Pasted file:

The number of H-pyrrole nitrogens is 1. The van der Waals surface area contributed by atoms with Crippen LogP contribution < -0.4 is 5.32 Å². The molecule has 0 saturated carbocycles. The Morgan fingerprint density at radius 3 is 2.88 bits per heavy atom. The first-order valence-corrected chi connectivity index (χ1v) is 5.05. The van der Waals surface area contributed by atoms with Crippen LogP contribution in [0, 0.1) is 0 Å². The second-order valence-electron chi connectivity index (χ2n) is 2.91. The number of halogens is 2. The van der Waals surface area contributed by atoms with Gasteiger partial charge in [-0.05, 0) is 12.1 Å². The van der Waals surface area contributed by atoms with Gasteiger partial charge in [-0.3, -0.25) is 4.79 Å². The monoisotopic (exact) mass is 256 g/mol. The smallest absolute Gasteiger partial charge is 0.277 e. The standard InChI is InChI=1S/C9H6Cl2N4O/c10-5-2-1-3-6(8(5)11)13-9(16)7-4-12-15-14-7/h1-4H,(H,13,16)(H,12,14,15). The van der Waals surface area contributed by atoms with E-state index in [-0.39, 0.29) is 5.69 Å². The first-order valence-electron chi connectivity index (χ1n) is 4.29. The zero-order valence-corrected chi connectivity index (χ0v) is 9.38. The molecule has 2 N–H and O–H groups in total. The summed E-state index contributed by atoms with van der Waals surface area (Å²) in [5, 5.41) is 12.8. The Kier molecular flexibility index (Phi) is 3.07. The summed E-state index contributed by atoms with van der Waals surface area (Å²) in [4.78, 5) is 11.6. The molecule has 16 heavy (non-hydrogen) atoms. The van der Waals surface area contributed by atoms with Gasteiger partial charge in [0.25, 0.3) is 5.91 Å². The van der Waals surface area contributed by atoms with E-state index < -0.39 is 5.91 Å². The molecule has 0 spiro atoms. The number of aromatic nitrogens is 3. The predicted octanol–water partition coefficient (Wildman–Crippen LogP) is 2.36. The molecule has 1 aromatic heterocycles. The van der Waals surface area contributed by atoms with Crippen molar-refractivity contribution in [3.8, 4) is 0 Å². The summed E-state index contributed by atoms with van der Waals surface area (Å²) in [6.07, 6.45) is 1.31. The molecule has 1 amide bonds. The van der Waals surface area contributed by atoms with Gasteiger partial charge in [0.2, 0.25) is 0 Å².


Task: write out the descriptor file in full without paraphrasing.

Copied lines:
The number of H-pyrrole nitrogens is 1. The van der Waals surface area contributed by atoms with Crippen LogP contribution < -0.4 is 5.32 Å². The molecule has 0 saturated carbocycles. The Morgan fingerprint density at radius 3 is 2.88 bits per heavy atom. The first-order valence-corrected chi connectivity index (χ1v) is 5.05. The van der Waals surface area contributed by atoms with Crippen LogP contribution in [0, 0.1) is 0 Å². The second-order valence-electron chi connectivity index (χ2n) is 2.91. The number of halogens is 2. The van der Waals surface area contributed by atoms with Gasteiger partial charge in [-0.05, 0) is 12.1 Å². The van der Waals surface area contributed by atoms with Gasteiger partial charge in [-0.3, -0.25) is 4.79 Å². The monoisotopic (exact) mass is 256 g/mol. The smallest absolute Gasteiger partial charge is 0.277 e. The standard InChI is InChI=1S/C9H6Cl2N4O/c10-5-2-1-3-6(8(5)11)13-9(16)7-4-12-15-14-7/h1-4H,(H,13,16)(H,12,14,15). The van der Waals surface area contributed by atoms with E-state index in [-0.39, 0.29) is 5.69 Å². The first-order valence-electron chi connectivity index (χ1n) is 4.29. The zero-order valence-corrected chi connectivity index (χ0v) is 9.38. The molecule has 2 N–H and O–H groups in total. The summed E-state index contributed by atoms with van der Waals surface area (Å²) in [5, 5.41) is 12.8. The Kier molecular flexibility index (Phi) is 3.07. The summed E-state index contributed by atoms with van der Waals surface area (Å²) in [4.78, 5) is 11.6. The molecule has 16 heavy (non-hydrogen) atoms. The van der Waals surface area contributed by atoms with Gasteiger partial charge in [0.25, 0.3) is 5.91 Å². The van der Waals surface area contributed by atoms with E-state index < -0.39 is 5.91 Å². The molecule has 0 spiro atoms. The number of aromatic nitrogens is 3. The predicted octanol–water partition coefficient (Wildman–Crippen LogP) is 2.36. The molecule has 1 aromatic heterocycles. The van der Waals surface area contributed by atoms with Crippen molar-refractivity contribution in [3.8, 4) is 0 Å². The summed E-state index contributed by atoms with van der Waals surface area (Å²) in [6.07, 6.45) is 1.31. The molecule has 1 amide bonds. The van der Waals surface area contributed by atoms with Gasteiger partial charge in [0.2, 0.25) is 0 Å².